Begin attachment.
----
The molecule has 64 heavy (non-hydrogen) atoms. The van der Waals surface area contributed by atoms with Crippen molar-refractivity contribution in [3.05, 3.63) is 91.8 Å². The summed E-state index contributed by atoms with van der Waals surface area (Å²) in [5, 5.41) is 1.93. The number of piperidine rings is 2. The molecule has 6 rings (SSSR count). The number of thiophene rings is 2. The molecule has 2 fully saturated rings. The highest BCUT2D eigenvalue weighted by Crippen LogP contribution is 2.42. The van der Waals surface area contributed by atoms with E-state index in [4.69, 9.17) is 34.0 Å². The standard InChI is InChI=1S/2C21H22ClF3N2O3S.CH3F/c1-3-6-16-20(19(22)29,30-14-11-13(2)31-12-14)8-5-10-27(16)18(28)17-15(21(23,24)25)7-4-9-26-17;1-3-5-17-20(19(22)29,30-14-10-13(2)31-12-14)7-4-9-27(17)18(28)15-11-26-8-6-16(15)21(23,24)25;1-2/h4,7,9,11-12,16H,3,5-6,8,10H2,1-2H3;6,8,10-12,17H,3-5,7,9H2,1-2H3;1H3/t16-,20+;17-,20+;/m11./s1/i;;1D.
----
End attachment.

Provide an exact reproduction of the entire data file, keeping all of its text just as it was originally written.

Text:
The molecule has 64 heavy (non-hydrogen) atoms. The van der Waals surface area contributed by atoms with Crippen molar-refractivity contribution in [3.05, 3.63) is 91.8 Å². The summed E-state index contributed by atoms with van der Waals surface area (Å²) in [5, 5.41) is 1.93. The number of piperidine rings is 2. The molecule has 6 rings (SSSR count). The number of thiophene rings is 2. The molecule has 2 fully saturated rings. The highest BCUT2D eigenvalue weighted by Crippen LogP contribution is 2.42. The van der Waals surface area contributed by atoms with E-state index in [4.69, 9.17) is 34.0 Å². The standard InChI is InChI=1S/2C21H22ClF3N2O3S.CH3F/c1-3-6-16-20(19(22)29,30-14-11-13(2)31-12-14)8-5-10-27(16)18(28)17-15(21(23,24)25)7-4-9-26-17;1-3-5-17-20(19(22)29,30-14-10-13(2)31-12-14)7-4-9-27(17)18(28)15-11-26-8-6-16(15)21(23,24)25;1-2/h4,7,9,11-12,16H,3,5-6,8,10H2,1-2H3;6,8,10-12,17H,3-5,7,9H2,1-2H3;1H3/t16-,20+;17-,20+;/m11./s1/i;;1D.